If you’re in her shoes

The Borneo Post - - THOUGHTS & OPINIONS - By Sidi Mu­nan

I DON’T know if it’s re­ally fair, with­out reser­va­tion, for any­one to blame Aung San Suu Kyi for her fail­ure to stop the burn­ing of vil­lages and the killing of the Ro­hingyas in the Rakhine State.

It would be un­char­ac­ter­is­tic of her to con­done crim­i­nal acts by any­body – the very evil that she had been fight­ing against, for which work she was awarded the No­bel Peace Prize in 1991.

Ap­par­ently her au­di­ble si­lence to con­demn th­ese atroc­i­ties by the Myan­mar mil­i­tary is looked upon by some as a blackspot in her char­ac­ter as a politi­cian. Some crit­ics even asked for the re­moval of her award for this rea­son. Her state­ment made after her re­cent meet­ing with In­dian Prime Min­is­ter Naren­dra Modi about her gov­ern­ment’s pol­icy of car­ing for ev­ery cit­i­zen and non- cit­i­zen re­ceived scant at­ten­tion by West­ern me­dia.

The Ro­hingyas

The Ro­hingya refugee cri­sis steadily got worse in Oc­to­ber last year. It was a trickle then, but fol­low­ing the at­tacks on the po­lice and army in Rakhine State by the Ro­hingya in­sur­gents on Aug 25, it has be­come an ex­o­dus.

The car­nage was hor­ri­bly cruel. The Hu­man Rights Coun­cil of the United Na­tions has even clas­si­fied it as text­book eth­nic cleans­ing. But there have been such crack­downs in vary­ing scales of bru­tal­ity on their own peo­ple too by the mil­i­tary – ask the Kachin, the Karen, the Shan. Th­ese groups, among oth­ers, have suf­fered dis­crim­i­na­tion and op­pres­sion since in­de­pen­dence in 1948, es­pe­cially after the mil­i­tary seized power from a civil­ian gov­ern­ment of U Nu. While all th­ese were hap­pen­ing, Suu Kyi was away in Lon­don; that’s long be­fore she be­came an elected politi­cian.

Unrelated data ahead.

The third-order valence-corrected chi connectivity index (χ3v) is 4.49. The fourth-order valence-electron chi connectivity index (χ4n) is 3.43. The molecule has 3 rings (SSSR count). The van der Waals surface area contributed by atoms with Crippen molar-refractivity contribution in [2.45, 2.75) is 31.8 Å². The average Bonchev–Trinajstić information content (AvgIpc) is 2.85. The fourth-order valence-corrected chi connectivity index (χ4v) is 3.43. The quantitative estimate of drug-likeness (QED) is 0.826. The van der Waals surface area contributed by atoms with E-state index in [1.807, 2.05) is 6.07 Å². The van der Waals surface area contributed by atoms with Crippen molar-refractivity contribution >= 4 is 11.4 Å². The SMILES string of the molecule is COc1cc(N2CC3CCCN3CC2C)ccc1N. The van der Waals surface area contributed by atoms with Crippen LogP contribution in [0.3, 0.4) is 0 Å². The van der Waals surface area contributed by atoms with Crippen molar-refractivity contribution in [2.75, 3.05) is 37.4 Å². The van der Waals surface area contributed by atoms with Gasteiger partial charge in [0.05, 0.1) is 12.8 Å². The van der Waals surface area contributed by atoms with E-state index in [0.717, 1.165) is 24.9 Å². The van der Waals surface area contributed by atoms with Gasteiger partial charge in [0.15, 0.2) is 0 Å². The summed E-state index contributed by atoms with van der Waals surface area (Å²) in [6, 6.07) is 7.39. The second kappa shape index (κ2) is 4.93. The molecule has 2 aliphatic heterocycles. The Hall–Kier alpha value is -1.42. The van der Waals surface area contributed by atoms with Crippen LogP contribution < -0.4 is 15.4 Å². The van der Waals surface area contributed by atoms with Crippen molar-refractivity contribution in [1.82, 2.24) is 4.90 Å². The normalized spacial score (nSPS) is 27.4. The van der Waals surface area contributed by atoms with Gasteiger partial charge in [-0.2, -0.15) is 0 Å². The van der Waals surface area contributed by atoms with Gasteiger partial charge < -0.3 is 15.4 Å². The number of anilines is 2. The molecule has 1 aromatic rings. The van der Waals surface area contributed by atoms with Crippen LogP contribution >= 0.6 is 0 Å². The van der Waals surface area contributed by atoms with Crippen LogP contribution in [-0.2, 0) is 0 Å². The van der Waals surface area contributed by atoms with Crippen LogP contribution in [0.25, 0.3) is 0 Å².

Didn’t any­body re­mem­ber the killing of so many stu­dents in Ran­goon in 1988, of the many ar­rests of monks in Man­dalay in 1990, and of the purges of the in­tel­lec­tu­als and the elite of Burma who sup­ported the Na­tional League for Democ­racy (NLD)?